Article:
My challenge for you is to schedule time for God each week in Lent. Priorities will still be important and life will still be hectic and busy, but we can only sit with Christ in the desert for forty days. I wouldn’t want to miss that for anything in the world. My scheduled times with God for the next forty days will be: Tuesdays on my ride home from work, Saturday mornings for a few minutes before everyone is awake, Friday mornings on my way into work, and Sundays during the Gospel and homily when I can think and reflect on the Word in Scripture. I know I can achieve these four times each week, and I know it’s not too much for my to-do list. I’ve even added them to my calendar so I can’t forget.
We’re exhausted; Christ was too. We’re weary and burnt out; Jesus’ apostles were too. We’re calling out to our Heavenly Father, “Why have you forsaken me?” as Christ did (Mt 27:46). All you have to do is make time and be open.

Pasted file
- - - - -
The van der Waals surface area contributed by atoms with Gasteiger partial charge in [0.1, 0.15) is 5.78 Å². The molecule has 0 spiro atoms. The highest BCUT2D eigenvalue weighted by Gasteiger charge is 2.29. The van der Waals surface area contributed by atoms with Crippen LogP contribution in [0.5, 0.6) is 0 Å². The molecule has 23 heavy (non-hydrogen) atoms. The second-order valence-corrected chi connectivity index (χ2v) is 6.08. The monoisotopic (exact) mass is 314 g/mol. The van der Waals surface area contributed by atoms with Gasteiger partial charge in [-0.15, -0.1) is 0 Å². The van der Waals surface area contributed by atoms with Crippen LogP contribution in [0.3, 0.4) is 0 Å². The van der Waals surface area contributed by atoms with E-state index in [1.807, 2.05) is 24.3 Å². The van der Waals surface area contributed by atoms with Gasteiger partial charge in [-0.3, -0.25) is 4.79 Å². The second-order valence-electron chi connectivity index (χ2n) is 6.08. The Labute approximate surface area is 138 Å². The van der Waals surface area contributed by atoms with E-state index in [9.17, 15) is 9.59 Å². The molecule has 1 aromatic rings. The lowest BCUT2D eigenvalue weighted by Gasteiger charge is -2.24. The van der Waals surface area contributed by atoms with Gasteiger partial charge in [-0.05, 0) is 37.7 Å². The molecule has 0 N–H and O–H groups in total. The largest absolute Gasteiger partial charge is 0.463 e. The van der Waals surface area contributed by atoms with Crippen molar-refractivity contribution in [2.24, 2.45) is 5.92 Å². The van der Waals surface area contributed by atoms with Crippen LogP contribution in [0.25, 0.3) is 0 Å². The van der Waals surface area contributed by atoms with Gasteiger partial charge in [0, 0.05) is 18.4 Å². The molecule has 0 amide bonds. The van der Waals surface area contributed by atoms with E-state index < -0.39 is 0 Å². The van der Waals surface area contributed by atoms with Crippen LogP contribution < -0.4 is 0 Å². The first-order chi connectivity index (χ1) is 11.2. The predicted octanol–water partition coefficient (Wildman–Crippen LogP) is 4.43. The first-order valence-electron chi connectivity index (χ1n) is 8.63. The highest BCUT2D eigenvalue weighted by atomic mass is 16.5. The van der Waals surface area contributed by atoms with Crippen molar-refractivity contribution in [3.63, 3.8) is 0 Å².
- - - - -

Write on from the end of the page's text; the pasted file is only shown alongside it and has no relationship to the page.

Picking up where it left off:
Lent is not a diet program nor is it a spiritual competition. Prayer, fasting, and almsgiving are means to an end, not ends in themselves. They are the recommended ways for us to deepen our encounter with Christ and grow in holiness. We seem to know this but when a food that we have given up for Lent is placed before us, do you say, “NOOOO, I have given it up for Lent!”? Of course, this is an exaggeration to make a point. Pope Francis in his 2023 Lenten Message focuses us on the purpose of penance during Lent.
“Lenten penance is a commitment, sustained by grace, to overcoming our lack of faith and our resistance to following Jesus on the way of the cross. To deepen our knowledge of the Master, to fully understand and embrace the mystery of his salvation, accomplished in total self-giving inspired by love, we must allow ourselves to be taken aside by him and to detach ourselves from mediocrity and vanity. We need to set out on the journey, an uphill path that, like a mountain trek, requires effort, sacrifice, and concentration.”